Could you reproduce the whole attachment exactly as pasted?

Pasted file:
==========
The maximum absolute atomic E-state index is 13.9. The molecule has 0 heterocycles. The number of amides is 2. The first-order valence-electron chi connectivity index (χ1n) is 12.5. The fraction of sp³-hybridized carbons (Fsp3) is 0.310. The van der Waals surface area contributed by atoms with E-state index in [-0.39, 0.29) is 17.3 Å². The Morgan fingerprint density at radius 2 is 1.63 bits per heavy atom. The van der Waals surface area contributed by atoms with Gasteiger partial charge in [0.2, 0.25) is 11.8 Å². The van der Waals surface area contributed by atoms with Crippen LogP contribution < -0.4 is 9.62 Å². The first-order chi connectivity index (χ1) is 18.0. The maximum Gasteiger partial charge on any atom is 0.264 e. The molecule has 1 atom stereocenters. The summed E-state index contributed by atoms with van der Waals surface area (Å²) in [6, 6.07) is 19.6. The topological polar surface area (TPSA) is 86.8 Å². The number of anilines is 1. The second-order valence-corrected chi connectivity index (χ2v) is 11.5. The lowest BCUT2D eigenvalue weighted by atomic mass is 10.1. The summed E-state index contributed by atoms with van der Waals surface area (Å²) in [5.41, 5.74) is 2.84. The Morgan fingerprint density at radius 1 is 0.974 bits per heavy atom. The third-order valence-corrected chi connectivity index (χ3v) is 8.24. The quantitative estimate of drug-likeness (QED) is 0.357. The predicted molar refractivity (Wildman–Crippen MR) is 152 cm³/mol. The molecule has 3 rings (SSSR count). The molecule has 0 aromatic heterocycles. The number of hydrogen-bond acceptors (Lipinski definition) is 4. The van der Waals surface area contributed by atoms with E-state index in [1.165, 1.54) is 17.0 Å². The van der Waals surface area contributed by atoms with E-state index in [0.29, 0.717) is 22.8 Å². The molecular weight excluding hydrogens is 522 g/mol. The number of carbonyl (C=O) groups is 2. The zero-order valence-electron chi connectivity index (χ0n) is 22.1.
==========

The maximum absolute atomic E-state index is 13.9. The molecule has 0 heterocycles. The number of amides is 2. The first-order valence-electron chi connectivity index (χ1n) is 12.5. The fraction of sp³-hybridized carbons (Fsp3) is 0.310. The van der Waals surface area contributed by atoms with E-state index in [-0.39, 0.29) is 17.3 Å². The Morgan fingerprint density at radius 2 is 1.63 bits per heavy atom. The van der Waals surface area contributed by atoms with Gasteiger partial charge in [0.2, 0.25) is 11.8 Å². The van der Waals surface area contributed by atoms with Crippen LogP contribution < -0.4 is 9.62 Å². The first-order chi connectivity index (χ1) is 18.0. The maximum Gasteiger partial charge on any atom is 0.264 e. The molecule has 1 atom stereocenters. The summed E-state index contributed by atoms with van der Waals surface area (Å²) in [6, 6.07) is 19.6. The topological polar surface area (TPSA) is 86.8 Å². The number of anilines is 1. The second-order valence-corrected chi connectivity index (χ2v) is 11.5. The lowest BCUT2D eigenvalue weighted by atomic mass is 10.1. The summed E-state index contributed by atoms with van der Waals surface area (Å²) in [5.41, 5.74) is 2.84. The Morgan fingerprint density at radius 1 is 0.974 bits per heavy atom. The third-order valence-corrected chi connectivity index (χ3v) is 8.24. The quantitative estimate of drug-likeness (QED) is 0.357. The predicted molar refractivity (Wildman–Crippen MR) is 152 cm³/mol. The molecule has 3 rings (SSSR count). The molecule has 0 aromatic heterocycles. The number of hydrogen-bond acceptors (Lipinski definition) is 4. The van der Waals surface area contributed by atoms with E-state index in [1.165, 1.54) is 17.0 Å². The van der Waals surface area contributed by atoms with E-state index in [0.29, 0.717) is 22.8 Å². The molecular weight excluding hydrogens is 522 g/mol. The number of carbonyl (C=O) groups is 2. The zero-order valence-electron chi connectivity index (χ0n) is 22.1.